Monday, December 2, 2013

Open Questions

The ultimate goal of differentiation is to meet the needs of the varied students in a classroom during instruction, but this can seem overwhelming.  One way it can become manageable is if the teacher can create a single question or task that allows students at different stages of mathematical development to benefit and grow. 


This single question is called an Open Question. A question is open when it is framed in such a way that a variety of responses and approaches are possible. 

For example, look that the picture below. Describe what you see by using a mathematical equation and justify your answer.

What equation did you come up with? 
How many equations could you come up with? 
Can you justify all your equations?

Marion Small in her book called, Good Questions, Great Ways to differentiate Mathematics Instruction suggests 5 ways to change a closed question to an open question.

1. Turning the question around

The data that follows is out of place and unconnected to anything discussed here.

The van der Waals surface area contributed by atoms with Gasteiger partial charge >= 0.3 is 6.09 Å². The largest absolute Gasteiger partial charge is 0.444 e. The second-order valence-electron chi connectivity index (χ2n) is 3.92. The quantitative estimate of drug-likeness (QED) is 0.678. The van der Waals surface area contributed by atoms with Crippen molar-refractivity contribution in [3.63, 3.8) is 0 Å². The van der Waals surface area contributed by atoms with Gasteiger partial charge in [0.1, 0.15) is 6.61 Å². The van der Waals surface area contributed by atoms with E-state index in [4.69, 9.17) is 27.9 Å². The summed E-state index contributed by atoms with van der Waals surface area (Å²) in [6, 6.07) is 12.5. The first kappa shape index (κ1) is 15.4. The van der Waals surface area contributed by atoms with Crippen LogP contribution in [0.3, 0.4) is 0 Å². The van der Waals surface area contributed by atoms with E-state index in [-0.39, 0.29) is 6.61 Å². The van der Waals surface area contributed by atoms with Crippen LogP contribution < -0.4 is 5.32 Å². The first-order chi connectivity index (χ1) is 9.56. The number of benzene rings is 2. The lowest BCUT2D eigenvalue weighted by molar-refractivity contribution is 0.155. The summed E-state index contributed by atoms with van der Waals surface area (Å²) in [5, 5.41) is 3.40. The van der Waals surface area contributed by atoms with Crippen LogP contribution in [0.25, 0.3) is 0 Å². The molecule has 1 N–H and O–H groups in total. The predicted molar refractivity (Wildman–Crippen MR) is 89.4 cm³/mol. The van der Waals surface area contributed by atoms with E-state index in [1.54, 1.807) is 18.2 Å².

2. Replacing the question with a blank

3. Asking for similarities and differences







4. Asking for a number sentence





5. Changing the question








Open questions can lead to great classroom discussion that can engage all students. So give them a try and share with us your results!

You may enjoy this book by Marion Small. Inside are many examples of open question for grades Pre K through 8.



3 comments:

  1. 75 Minutes of PURE student led math from this question today! My 4th grade PACE had so much fun with this. They came up with their own equations and justified them. I taught about 10 mini lessons from one question in one day :) Time ran out and they wanted to keep working, I had to literally make them STOP DOING THE MATH! They are now making a podcast for this question! Can't wait to share them! Thank you for sharing this.

    Ms. Wood
    4th Grade
    Steiner Ranch Elementary

    ReplyDelete
  2. Wow! Thank you so much for sharing. Can't wait to see their podcasts. :)
    Open questions are great!

    ReplyDelete